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Future Florida House Speaker asks Department of Health to make changes after 10 Investigates story

Earlier this month, 10 Investigates revealed that eight Florida surgery patients have filed federal lawsuits over NTM infections.

The future Speaker of the Florida House of Representatives has asked the Florida Department of Health to update its infection reporting requirements because of 10 Investigates’ story “Unfiltered.”

After seeing our investigation, State Rep. Chris Sprowls told 10 Investigates he asked the department to change its reporting requirements for nontuberculous mycobacteria, or NTM, a potentially deadly infection that can hide in tap water.

“It was great reporting and actionable reporting. But I think, you know, like any Floridian who would read that, it’s like, how did we not have this information?” Rep. Sprowls told 10 Investigates.

A Republican representing Pinellas County in the state’s 65th district, Rep. Sprowls becomes Speaker of the Florida House of Representatives next year.

Earlier this month, 10 Investigates exposed that eight Florida surgery patients have filed federal lawsuits over NTM infections.

Three of those Floridians died.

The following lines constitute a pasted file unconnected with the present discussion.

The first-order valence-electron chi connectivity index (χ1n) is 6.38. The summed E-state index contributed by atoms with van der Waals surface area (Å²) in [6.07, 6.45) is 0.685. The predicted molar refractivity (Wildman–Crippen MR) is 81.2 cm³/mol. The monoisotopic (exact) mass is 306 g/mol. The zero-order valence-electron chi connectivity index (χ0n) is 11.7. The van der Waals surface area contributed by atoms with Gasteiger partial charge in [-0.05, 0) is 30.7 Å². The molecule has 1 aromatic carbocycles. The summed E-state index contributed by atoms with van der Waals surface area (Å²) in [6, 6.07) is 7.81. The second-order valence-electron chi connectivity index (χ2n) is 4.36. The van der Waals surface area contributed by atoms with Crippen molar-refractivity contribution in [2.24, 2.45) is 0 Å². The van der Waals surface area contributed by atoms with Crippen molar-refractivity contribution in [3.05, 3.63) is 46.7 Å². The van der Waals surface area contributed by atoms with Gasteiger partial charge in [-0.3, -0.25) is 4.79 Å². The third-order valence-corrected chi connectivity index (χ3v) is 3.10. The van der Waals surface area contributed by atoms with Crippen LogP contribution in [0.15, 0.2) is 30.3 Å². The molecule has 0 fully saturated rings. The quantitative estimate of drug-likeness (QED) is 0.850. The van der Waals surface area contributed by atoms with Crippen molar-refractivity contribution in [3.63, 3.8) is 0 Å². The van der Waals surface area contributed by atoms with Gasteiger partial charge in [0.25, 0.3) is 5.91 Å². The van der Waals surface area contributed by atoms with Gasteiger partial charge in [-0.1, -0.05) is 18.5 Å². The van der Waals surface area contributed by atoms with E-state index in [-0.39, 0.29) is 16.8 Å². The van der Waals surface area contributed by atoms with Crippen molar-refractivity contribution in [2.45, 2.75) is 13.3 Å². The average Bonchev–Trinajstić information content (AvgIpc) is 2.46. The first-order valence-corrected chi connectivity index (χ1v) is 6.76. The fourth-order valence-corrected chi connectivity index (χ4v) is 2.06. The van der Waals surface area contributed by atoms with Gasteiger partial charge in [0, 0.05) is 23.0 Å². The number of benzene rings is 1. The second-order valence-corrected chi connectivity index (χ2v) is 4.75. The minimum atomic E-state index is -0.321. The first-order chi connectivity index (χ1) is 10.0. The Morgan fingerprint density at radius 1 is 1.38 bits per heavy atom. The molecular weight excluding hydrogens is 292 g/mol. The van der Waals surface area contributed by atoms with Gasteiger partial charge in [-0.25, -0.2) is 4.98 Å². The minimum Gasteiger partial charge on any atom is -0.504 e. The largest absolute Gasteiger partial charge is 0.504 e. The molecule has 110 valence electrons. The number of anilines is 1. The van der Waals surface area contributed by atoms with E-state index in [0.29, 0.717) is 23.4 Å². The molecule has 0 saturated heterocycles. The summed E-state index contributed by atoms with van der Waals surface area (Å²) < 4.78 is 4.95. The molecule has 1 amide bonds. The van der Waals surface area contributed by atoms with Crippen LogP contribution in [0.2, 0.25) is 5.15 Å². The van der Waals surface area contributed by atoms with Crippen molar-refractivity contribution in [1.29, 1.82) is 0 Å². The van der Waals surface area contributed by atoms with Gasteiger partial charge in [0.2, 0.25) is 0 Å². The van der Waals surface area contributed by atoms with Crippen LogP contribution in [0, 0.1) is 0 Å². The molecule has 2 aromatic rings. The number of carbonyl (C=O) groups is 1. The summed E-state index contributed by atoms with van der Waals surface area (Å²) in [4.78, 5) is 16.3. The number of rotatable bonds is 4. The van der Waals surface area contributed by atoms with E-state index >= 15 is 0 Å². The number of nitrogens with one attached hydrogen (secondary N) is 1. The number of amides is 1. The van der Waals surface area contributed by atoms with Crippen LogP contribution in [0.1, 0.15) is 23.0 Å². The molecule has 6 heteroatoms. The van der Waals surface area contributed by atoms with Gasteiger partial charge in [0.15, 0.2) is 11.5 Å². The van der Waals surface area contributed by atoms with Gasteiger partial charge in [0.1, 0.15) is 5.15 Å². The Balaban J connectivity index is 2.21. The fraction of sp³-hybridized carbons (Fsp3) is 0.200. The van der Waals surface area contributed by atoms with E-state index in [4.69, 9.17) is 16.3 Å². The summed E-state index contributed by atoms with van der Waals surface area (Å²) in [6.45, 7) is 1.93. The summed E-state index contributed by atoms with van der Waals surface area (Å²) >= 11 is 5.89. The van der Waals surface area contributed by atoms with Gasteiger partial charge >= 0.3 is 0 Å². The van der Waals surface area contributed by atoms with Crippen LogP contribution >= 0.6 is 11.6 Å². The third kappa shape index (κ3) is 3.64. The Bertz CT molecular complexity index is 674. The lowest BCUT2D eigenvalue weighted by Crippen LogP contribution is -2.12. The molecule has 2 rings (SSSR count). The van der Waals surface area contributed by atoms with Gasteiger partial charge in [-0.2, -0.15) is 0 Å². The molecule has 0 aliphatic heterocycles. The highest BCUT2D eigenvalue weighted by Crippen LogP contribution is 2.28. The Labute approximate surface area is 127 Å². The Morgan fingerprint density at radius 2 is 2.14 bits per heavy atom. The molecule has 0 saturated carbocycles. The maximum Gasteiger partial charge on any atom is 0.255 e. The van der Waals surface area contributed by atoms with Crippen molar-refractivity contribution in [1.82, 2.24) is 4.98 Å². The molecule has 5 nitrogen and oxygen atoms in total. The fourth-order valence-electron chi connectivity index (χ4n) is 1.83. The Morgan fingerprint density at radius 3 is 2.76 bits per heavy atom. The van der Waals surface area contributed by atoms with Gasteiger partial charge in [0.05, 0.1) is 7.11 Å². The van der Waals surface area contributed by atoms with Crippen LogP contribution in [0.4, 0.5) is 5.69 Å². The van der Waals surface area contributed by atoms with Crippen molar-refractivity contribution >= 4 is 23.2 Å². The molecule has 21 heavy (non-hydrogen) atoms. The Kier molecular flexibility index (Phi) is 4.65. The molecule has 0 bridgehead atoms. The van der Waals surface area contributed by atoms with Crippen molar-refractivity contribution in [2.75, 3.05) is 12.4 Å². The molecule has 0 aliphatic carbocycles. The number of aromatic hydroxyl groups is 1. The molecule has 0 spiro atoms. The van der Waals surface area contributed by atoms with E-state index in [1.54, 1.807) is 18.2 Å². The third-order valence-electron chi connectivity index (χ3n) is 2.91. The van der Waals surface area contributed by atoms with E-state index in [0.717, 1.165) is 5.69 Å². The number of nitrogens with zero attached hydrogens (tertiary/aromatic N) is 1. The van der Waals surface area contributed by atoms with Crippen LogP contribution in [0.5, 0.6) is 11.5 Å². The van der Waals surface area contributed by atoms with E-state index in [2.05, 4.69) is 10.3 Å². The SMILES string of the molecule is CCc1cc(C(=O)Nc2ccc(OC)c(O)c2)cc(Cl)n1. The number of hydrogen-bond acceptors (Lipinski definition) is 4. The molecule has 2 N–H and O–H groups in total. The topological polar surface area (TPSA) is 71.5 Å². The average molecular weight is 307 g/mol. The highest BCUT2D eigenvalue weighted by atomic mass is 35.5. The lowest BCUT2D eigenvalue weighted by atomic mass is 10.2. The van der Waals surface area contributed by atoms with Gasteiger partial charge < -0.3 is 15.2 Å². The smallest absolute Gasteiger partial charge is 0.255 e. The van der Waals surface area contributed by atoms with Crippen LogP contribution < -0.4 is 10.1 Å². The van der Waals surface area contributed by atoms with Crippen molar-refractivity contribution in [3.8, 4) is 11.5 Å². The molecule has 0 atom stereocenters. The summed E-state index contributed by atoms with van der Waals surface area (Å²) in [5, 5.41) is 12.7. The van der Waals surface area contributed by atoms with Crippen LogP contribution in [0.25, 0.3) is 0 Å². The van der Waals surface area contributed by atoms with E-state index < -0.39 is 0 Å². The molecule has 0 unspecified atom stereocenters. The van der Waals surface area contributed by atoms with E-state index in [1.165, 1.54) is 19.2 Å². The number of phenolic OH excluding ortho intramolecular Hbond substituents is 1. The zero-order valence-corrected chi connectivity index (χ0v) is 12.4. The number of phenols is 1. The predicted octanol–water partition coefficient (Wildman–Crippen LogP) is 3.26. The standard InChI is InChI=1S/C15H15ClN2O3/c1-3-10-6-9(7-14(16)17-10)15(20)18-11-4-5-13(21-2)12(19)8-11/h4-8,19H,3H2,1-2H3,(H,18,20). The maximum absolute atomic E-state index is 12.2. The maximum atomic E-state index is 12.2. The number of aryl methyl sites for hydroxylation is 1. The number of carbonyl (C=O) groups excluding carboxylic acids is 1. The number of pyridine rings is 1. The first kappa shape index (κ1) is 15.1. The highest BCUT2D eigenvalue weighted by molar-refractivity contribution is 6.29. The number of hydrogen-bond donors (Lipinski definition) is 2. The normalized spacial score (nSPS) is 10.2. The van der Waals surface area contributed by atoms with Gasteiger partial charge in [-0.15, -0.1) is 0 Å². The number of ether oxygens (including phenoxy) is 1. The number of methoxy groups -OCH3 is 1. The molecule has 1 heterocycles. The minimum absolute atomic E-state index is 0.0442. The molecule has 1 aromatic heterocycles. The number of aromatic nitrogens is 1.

Three of the lawsuits came from patients in Tampa Bay.

None of those NTM infections were reported to the state.

The Florida Department of Health told 10 Investigates that facilities only have to notify the department about NTM if there’s an outbreak.

So, when it comes to individual cases, the state gets left in the dark.

RELATED: She went to a Tampa hospital for surgery. Her family says she left with a deadly infection. She’s not alone.

“That information was not given to DOH, which means we don’t have possession of that information for state government. That is a huge problem and a problem that needs to be rectified immediately,” said Rep. Sprowls. “So, what we’ve asked the Department of Health to do is to rectify that. To change their rule to reflect that these cases, these infections, need to be reported to the state immediately.”

Two NTM outbreaks have been reported to the agency since 2015 – one at a Collier County pain clinic in 2017 and one at a Miami-Dade tattoo parlor in 2015.

10 Investigates has asked the Florida Department of Health whether it plans to change its reporting requirements for NTM infections.

“Still looking into this, but we will provide a response,” said Florida Department of Health Director of Communications Alberto Moscoso in an email.

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